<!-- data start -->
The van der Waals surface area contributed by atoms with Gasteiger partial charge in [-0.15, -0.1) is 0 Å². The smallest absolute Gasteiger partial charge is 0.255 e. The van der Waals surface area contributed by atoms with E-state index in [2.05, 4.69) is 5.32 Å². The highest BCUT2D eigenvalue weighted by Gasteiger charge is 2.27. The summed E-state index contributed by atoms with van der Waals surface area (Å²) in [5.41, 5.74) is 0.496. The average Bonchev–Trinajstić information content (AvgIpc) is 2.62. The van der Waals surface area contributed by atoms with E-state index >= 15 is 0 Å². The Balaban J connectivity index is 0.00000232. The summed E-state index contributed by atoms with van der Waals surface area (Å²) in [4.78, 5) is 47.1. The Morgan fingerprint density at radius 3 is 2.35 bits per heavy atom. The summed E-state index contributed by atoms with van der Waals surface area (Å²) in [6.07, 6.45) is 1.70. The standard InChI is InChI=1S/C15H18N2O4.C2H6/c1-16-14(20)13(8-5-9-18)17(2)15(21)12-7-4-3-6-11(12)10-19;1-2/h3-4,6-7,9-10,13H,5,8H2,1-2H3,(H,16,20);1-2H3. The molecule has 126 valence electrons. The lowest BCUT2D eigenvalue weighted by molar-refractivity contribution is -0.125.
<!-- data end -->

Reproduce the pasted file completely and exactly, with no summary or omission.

The van der Waals surface area contributed by atoms with Gasteiger partial charge in [-0.15, -0.1) is 0 Å². The smallest absolute Gasteiger partial charge is 0.255 e. The van der Waals surface area contributed by atoms with E-state index in [2.05, 4.69) is 5.32 Å². The highest BCUT2D eigenvalue weighted by Gasteiger charge is 2.27. The summed E-state index contributed by atoms with van der Waals surface area (Å²) in [5.41, 5.74) is 0.496. The average Bonchev–Trinajstić information content (AvgIpc) is 2.62. The van der Waals surface area contributed by atoms with E-state index >= 15 is 0 Å². The Balaban J connectivity index is 0.00000232. The summed E-state index contributed by atoms with van der Waals surface area (Å²) in [4.78, 5) is 47.1. The Morgan fingerprint density at radius 3 is 2.35 bits per heavy atom. The summed E-state index contributed by atoms with van der Waals surface area (Å²) in [6.07, 6.45) is 1.70. The standard InChI is InChI=1S/C15H18N2O4.C2H6/c1-16-14(20)13(8-5-9-18)17(2)15(21)12-7-4-3-6-11(12)10-19;1-2/h3-4,6-7,9-10,13H,5,8H2,1-2H3,(H,16,20);1-2H3. The molecule has 126 valence electrons. The lowest BCUT2D eigenvalue weighted by molar-refractivity contribution is -0.125.